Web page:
STP989

    Development and Testing of Protective Clothing for Lawn-Care Specialists

    Published: Jan 1988


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    Abstract

    The objective of this study was to develop protective clothing for lawn-care specialists and to test the effectiveness of the clothing as a barrier to pesticides in comparison with the regular company uniform. Six volunteers, three wearing the experimental protective clothing and three the company uniform, sprayed a field dilution of Dursban 4E while carrying out regular work activities on each of two test days. Volunteers served as their own controls, wearing a different clothing treatment on the two days. Protective clothing consisted of a cotton/polyester, long-sleeve knit shirt with woven yoke overlay and work pants lined with a microporous film laminate in the lower legs and abdominal area. Urinary excretion of the metabolite 3,5,6-TCP, standardized on the basis of creatinine concentration, measured pesticide absorption. Data indicated that the protective clothing significantly reduced the amount of pesticide absorbed relative to the regular uniform.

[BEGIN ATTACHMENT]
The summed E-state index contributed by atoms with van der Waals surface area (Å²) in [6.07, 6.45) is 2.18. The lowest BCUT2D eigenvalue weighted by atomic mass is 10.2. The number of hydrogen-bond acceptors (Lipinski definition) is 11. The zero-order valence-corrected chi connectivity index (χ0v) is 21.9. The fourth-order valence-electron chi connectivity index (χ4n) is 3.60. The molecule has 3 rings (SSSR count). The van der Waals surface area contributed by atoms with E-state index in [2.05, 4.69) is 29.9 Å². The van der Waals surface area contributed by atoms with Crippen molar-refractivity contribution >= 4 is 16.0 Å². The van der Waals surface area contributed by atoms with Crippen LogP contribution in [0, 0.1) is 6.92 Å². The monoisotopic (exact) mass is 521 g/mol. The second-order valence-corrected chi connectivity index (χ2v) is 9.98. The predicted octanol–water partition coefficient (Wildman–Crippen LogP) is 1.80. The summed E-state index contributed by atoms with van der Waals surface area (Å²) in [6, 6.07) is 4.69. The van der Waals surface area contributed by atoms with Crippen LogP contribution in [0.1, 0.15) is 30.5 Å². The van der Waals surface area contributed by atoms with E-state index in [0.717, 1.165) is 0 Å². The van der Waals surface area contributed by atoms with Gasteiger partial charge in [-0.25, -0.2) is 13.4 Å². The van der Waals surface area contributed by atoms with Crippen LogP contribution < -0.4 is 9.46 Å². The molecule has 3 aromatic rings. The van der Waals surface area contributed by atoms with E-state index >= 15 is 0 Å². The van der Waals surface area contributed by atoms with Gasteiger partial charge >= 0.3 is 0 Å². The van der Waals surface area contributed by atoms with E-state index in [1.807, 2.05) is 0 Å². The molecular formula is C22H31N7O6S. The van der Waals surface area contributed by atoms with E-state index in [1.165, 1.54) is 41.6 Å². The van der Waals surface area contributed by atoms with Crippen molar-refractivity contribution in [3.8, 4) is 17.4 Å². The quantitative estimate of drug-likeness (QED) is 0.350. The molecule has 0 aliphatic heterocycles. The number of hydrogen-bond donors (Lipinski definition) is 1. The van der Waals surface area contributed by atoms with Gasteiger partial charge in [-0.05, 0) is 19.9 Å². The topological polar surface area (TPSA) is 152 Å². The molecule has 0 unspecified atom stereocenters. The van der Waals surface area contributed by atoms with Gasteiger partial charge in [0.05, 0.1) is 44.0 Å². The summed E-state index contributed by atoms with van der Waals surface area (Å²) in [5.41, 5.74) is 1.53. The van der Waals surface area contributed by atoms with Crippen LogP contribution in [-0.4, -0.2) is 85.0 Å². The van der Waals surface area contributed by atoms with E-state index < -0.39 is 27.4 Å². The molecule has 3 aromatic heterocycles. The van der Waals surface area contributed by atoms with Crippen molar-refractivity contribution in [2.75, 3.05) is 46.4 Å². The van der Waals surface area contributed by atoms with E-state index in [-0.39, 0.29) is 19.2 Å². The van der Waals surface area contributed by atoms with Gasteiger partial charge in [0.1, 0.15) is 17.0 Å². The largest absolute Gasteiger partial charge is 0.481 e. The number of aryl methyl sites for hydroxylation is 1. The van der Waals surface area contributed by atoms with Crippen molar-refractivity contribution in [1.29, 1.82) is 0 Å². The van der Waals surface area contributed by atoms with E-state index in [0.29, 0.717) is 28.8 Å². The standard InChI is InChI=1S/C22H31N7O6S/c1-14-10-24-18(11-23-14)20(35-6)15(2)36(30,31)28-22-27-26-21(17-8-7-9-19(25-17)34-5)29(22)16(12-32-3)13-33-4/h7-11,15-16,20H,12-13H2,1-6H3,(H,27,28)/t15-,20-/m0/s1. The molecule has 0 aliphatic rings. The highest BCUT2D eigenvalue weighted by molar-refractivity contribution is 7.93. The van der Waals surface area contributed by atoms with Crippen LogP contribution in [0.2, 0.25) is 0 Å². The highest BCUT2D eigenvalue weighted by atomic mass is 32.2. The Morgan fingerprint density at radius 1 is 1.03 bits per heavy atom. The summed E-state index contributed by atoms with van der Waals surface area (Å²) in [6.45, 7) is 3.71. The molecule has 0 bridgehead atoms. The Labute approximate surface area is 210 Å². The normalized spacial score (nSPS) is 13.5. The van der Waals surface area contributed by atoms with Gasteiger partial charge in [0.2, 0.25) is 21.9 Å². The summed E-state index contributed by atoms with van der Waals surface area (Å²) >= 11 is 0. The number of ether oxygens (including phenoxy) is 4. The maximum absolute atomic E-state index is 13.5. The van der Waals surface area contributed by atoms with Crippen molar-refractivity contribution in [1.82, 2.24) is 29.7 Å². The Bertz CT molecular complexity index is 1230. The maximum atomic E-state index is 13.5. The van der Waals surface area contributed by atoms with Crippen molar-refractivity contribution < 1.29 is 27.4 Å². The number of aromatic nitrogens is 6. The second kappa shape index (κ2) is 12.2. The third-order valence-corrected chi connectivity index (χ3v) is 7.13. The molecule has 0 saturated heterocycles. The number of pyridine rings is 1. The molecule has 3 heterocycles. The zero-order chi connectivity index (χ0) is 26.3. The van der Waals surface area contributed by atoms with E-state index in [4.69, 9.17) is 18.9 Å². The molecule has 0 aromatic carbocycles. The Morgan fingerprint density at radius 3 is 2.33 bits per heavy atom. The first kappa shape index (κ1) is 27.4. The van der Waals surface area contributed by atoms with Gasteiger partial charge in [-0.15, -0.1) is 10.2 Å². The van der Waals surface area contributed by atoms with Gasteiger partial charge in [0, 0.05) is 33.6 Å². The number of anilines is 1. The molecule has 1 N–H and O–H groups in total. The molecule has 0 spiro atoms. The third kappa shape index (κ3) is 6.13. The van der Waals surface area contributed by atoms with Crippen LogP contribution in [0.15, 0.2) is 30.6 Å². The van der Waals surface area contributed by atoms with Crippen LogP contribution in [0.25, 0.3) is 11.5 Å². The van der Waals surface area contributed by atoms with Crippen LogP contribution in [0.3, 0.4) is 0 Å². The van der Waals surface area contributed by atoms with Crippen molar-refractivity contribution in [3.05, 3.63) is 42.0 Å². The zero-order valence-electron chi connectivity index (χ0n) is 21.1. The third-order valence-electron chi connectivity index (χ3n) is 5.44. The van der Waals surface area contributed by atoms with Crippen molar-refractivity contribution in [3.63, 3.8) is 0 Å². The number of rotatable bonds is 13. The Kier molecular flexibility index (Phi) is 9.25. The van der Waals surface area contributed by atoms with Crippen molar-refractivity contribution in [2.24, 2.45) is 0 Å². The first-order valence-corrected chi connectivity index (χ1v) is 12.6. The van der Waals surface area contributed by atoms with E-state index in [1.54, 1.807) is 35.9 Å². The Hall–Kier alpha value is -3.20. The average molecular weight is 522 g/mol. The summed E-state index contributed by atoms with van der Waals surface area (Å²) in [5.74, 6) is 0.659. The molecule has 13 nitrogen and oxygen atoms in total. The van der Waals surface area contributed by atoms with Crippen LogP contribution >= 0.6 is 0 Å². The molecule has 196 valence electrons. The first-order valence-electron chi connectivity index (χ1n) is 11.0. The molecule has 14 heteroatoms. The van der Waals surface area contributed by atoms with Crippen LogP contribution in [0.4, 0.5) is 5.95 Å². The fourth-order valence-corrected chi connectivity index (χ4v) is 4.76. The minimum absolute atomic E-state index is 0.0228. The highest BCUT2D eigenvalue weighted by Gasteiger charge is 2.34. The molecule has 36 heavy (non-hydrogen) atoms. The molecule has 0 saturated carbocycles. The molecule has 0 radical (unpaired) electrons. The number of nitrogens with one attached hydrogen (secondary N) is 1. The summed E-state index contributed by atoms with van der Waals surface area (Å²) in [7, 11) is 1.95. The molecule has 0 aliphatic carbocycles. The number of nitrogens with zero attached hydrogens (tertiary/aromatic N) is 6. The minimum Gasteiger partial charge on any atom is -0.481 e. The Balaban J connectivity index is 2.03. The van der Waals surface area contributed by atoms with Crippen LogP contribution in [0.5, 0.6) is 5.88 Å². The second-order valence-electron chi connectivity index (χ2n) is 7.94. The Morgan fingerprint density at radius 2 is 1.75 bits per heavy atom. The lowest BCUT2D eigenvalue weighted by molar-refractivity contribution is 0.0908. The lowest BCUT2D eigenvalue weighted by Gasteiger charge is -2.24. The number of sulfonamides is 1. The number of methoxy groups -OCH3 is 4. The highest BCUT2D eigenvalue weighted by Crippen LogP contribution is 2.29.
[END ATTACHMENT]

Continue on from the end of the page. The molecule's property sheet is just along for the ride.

Keywords:

    protective clothing, lawn care, pesticide, phosphorothioate, Dursban, chlorpyrifos, urinary metabolite, biological monitoring


    Author Information:

    Slocum, AC
    Associate professor, Michigan State University, East Lansing, MI

    Nolan, RJ
    Health and Environmental Sciences, The Dow Chemical Company, Midland, MI

    Shern, LC
    Graduate research assistant, Michigan State University, East Lansing, MI

    Gay, SL
    Assistant professor, Seattle Pacific University, Seattle, WA

    Turgeon, AJ
    professor and head, The Pennsylvania State University, University Park, PA


    Paper ID: STP26322S

    Committee/Subcommittee: F23.96

    DOI: 10.1520/STP26322S


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